I found a fantastic example of the kind of religious pressure brought to bear on church-goers. READ IT HERE. What a horrifying example of what people in many parts of America must do to remain part of the community! Here are some salient excerpts:
The final straw came when they emailed our entire congregation a raft of lies about Democrats, and didn’t BCC it. I thought “What right does our pastor have to press his political opinion on all of us? We go to church to hear the word, not politics.” I saw an opportunity to speak to the congregation with a gentle voice of moderation and reason… so I took it.
If you’ve lived this scenario before, you know what comes next. If not, you better sit down. (And by the way, I can’t vouch for this guy personally, but I can tell you I’ve lived this scene as well.)
I was cursed at by people I’d known for years, people I’d prayed with. I was told I hated the troops. I was told that waterboarding wasn’t torture, and even if it was, it was ok because America was worth it. My small group I hosted at my home was subjected to Nazi-like brownshirt investigation, with the small group pastor dropping by to “keep us on point” in our discussions.
This is what right wing religion really looks like in America. I’ve been there. If you dare disagree with the party line, you will be spat upon. Figuratively for certain, possibly literally.
I need to take a slight detour before continuing, because the author says something really interesting next. After their harrowing experience, they decided to look for another church. That’s no small point, and it highlights one of the most devious aspects of religion, especially fundamentalist religion. It doesn’t appear that either he or his wife gave any thought to questioning the existence of God at this point. They assumed — and ran with the assumption — that it was people doing things wrong, not God.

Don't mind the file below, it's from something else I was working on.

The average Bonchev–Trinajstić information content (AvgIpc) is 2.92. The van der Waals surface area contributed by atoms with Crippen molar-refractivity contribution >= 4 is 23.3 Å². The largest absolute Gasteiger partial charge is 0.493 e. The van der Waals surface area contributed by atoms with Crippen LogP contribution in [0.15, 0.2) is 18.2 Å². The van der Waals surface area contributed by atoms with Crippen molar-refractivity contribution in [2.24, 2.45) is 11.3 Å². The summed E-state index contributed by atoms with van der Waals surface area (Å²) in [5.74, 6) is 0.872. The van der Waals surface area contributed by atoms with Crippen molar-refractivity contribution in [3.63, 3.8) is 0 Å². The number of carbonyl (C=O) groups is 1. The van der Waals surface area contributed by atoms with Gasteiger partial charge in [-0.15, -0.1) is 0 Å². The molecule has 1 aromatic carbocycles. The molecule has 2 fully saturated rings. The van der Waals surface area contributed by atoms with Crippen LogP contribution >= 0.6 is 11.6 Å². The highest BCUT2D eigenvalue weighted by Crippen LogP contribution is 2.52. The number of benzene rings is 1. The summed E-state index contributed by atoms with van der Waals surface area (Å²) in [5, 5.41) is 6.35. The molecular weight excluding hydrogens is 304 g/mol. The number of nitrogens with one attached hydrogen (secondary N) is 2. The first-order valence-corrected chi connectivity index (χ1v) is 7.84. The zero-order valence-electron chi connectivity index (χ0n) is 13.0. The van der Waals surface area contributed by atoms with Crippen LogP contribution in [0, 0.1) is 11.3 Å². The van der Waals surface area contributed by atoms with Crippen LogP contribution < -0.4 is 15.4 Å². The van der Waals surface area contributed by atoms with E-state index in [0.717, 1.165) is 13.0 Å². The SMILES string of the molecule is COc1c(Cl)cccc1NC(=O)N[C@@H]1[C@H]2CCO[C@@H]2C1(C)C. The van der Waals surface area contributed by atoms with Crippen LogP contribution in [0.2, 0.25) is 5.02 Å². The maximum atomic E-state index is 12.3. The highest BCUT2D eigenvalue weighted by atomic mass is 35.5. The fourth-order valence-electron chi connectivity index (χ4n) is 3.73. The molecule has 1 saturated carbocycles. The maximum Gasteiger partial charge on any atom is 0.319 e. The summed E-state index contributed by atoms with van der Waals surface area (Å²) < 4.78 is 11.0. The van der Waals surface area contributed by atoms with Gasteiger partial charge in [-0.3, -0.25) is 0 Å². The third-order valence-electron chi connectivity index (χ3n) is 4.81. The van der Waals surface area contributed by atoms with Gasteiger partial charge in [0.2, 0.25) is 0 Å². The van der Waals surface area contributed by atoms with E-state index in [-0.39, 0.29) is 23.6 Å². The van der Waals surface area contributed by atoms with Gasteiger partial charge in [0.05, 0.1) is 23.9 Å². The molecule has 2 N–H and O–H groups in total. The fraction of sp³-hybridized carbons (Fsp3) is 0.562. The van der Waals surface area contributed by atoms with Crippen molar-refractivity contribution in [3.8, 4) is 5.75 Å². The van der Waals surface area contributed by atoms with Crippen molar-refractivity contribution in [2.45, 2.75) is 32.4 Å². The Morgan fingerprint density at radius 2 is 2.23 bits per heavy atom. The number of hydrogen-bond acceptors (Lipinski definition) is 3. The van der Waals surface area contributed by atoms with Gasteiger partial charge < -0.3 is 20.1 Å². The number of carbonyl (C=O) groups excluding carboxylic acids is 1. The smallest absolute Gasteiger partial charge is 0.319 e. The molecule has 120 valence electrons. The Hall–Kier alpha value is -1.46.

That’s what religion does. It always has an escape hatch. No matter how vile the actions of the church, God is always blame free. It was never his fault. Never his intention. (Even though he knew it would happen, right?) Believers almost always fall back to religion — to protect them from what religion did to them! It’s a classic pattern of abuse. Look it up.
Ok. On with the story:
The second realization came when my young son began to realize what death was, and connected what he heard of Hell and demons in church.
Sound familiar? There’s nothing new, folks. I had the same experience thirty years ago. I was terrified when I took the church’s teaching about demons and hell literally. Terrified to the point that I kept myself sleep deprived for weeks, maybe months. This is old school. Everything in religion is old school. It just gives itself a new whitewash every generation or so to get rid of the moldy stench.
As a father, I was about to tell my terrified son the fairy tale equivalent of this: “If he didn’t want to end up locked in a dark, dank basement filled with spiders and child molesters and murderers, then he should love me with all his heart and soul, and if I believed he was sincere, then I wouldn’t lock him down there forever. I would tell him I sacrificed myself to work very hard for him, and that I was giving him this gift of a chance to live upstairs with me forever. However, if he didn’t want it, then it was out of my hands and he would have to go to the basement and be locked in there, away from the warm beacon of my love forever.”
I wish more new fathers had the intestinal fortitude to come to this realization. Maybe the shock of being ostracized by an entire community for daring to think for himself did have a long-term effect, and maybe it made him a little more likely to break free. But that is little comfort to me, because this is a story of systematic abuse, and only a small percentage of chronic abuse victims ever have the strength to leave on their own. The majority stay and take it, and usually believe it’s their fault. Which is why Christianity in particular is so horrific.
It occurred to me that if I couldn’t ask him to believe this, then why should I believe it, and if I didn’t tell him, then I was betraying god by not passing on “holy truth” to him that he MUST KNOW TO AVOID THE BASEMENT… and it all fell into place. I had been a stooge. I had believed this idiocy my whole life, I had even held off on having kids earlier because I feared the coming Apocalypse was just around the corner. I was a fool and I was so ashamed I was numb.
Score one for rational thought. Good job, Dad. Beautiful job. I’m proud of you, and so are hundreds of thousands of other atheists. Welcome to reality. It’s not perfect, but it’s a lot better than where you were.